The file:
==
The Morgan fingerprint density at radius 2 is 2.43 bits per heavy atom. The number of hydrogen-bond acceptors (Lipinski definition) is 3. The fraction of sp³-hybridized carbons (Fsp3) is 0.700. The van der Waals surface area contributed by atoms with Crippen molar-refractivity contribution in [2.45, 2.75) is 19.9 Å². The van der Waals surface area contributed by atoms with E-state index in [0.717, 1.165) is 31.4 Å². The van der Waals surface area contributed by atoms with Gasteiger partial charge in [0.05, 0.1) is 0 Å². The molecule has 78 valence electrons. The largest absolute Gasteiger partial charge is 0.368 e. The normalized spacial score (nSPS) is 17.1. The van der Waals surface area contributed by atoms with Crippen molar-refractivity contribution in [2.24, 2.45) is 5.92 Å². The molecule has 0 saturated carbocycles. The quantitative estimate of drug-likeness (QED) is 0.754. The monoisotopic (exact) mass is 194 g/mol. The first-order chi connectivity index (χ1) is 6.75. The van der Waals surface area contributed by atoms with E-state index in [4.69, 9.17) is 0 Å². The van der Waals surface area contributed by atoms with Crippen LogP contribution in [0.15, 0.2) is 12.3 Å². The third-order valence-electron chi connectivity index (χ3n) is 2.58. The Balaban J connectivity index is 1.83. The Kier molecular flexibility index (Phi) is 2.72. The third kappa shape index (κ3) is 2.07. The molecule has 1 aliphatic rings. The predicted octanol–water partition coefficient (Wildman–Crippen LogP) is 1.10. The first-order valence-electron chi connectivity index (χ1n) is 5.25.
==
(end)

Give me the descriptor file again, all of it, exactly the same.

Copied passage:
The Morgan fingerprint density at radius 2 is 2.43 bits per heavy atom. The number of hydrogen-bond acceptors (Lipinski definition) is 3. The fraction of sp³-hybridized carbons (Fsp3) is 0.700. The van der Waals surface area contributed by atoms with Crippen molar-refractivity contribution in [2.45, 2.75) is 19.9 Å². The van der Waals surface area contributed by atoms with E-state index in [0.717, 1.165) is 31.4 Å². The van der Waals surface area contributed by atoms with Gasteiger partial charge in [0.05, 0.1) is 0 Å². The molecule has 78 valence electrons. The largest absolute Gasteiger partial charge is 0.368 e. The normalized spacial score (nSPS) is 17.1. The van der Waals surface area contributed by atoms with Crippen molar-refractivity contribution in [2.24, 2.45) is 5.92 Å². The molecule has 0 saturated carbocycles. The quantitative estimate of drug-likeness (QED) is 0.754. The monoisotopic (exact) mass is 194 g/mol. The first-order chi connectivity index (χ1) is 6.75. The van der Waals surface area contributed by atoms with E-state index in [4.69, 9.17) is 0 Å². The van der Waals surface area contributed by atoms with Crippen LogP contribution in [0.15, 0.2) is 12.3 Å². The third-order valence-electron chi connectivity index (χ3n) is 2.58. The Balaban J connectivity index is 1.83. The Kier molecular flexibility index (Phi) is 2.72. The third kappa shape index (κ3) is 2.07. The molecule has 1 aliphatic rings. The predicted octanol–water partition coefficient (Wildman–Crippen LogP) is 1.10. The first-order valence-electron chi connectivity index (χ1n) is 5.25.